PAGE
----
But perhaps the biggest question is how Moosa and his enterprises have been getting government tenders while dodging tax with impunity.

It is common knowledge that you cannot get a government tender if you don’t have a tax clearance.

What loophole in the Lesotho Revenue Authority was he able to exploit?


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Someone must remind journalists in the state media that bootlicking has never been a lucrative vocation.

Good scribes keep their tongues under a tight “leash” lest they come across as pathetic brown nosers even for those who might have no need for such services or have had enough of people trying to crawl to them.

Groveling is a sickening antic.

Someone needs to caution the scribes in the state media because they seem to have seized on that gratuity degree bestowed on Prime Minister Pakalitha Mosisili by Limkokwing University and they are stampeding to call him “Dr”.

That apple polishing attitude has always been prevalent in our state media but it has intensified since Mosisili came back from Malaysia in May with an honourary doctorate degree in leadership.

Suddenly, news bulletins on our notoriously lumbering state media have become wordier because newsreaders seem to have decided that it’s vulgar not to refer to Mosisili just as Prime Minister Mosisili.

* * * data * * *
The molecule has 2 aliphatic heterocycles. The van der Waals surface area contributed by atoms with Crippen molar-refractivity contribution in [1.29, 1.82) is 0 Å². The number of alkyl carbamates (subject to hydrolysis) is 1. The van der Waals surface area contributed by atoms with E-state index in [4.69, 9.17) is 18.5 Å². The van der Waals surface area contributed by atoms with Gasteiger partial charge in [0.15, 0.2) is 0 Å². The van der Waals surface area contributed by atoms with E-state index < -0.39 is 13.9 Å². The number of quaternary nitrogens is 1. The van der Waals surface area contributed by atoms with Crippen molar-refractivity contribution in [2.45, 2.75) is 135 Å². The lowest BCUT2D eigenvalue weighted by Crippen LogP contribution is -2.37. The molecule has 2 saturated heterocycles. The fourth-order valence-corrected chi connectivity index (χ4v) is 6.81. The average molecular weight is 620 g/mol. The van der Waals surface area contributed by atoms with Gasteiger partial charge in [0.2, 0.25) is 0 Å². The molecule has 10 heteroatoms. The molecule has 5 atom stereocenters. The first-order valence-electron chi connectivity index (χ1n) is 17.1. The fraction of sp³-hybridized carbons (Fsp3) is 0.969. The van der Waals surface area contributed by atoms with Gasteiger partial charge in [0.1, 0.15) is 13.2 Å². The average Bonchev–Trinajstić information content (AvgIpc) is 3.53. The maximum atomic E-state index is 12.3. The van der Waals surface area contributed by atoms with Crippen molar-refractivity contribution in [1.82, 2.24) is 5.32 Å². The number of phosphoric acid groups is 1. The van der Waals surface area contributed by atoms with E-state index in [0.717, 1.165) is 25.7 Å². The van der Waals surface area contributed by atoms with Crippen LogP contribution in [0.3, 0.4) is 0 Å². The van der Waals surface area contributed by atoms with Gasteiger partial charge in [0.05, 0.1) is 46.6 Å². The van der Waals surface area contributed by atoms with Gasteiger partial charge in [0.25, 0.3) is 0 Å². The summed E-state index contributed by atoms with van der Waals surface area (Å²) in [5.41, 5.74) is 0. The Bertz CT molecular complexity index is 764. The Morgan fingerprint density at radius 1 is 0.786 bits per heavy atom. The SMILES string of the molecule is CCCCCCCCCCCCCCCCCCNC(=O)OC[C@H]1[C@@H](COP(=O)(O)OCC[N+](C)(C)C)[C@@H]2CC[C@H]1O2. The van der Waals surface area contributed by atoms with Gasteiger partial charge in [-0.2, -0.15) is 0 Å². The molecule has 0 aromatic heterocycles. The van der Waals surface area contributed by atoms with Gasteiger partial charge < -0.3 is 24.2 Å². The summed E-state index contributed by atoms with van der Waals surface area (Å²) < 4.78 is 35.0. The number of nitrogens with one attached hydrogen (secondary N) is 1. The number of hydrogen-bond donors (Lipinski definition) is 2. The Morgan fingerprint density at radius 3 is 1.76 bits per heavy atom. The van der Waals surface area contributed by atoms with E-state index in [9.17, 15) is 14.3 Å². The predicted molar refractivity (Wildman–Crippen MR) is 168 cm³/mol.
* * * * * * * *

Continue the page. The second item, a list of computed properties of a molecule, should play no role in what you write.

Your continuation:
Bootlicking has gone into overdrive.

It’s a battle of sycophants.

Their tongues are working overtime.

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Instead of cutting the long story short they would rather refer to him as “The Right Honourable the Prime Minister Dr Pakalitha Mosisili”.

It’s such a sad sight watching whole men and women engage in such an embarrassing adventure.

Scrutator has watched in shock as newsreaders repeatedly stumble while battling to get that title right.

It was bad enough when the title did not have that “Dr” thing in it.

The sycophancy is now threatening to get out of hand.

Scrutator hopes the political appointees at Radio Lesotho, Lesotho TV and Ultimate FM are not forcing news writers to add the “Dr” into that laboriously long title each time they mention the prime minister’s name.

She also hopes that this “Dr” madness that has pervaded our propaganda-laden bulletins has not come as a direct result of “barking” by some overzealous official from the top.

While it is permissible that a recipient of an honourary doctorate degree can add the “Dr” salutation to their name it is not customary for them or their loyalists to insist that people use that title.

Nelson Mandela has many of those degrees but there was never a day Scrutator heard them being used on South African radio or TV stations.

He remains Mandela or just Nelson.

Kofi Annan had one but he remained Kofi Annan even to the most loyal of his backscratchers at the United Nations.

Bishop Desmond Tutu has received dozens of them but he remains just Bishop Desmond Tutu. Scrutator therefore doubts that the prime minister will resent anyone who refers to him simply as Prime Minister Pakalitha Mosisili.

In fact, Scrutator suspects that someone desperate to curry favour with Mosisili has issued a directive that anyone who omits that “Dr” title will find themselves pounding the streets of Maseru, looking for a new job.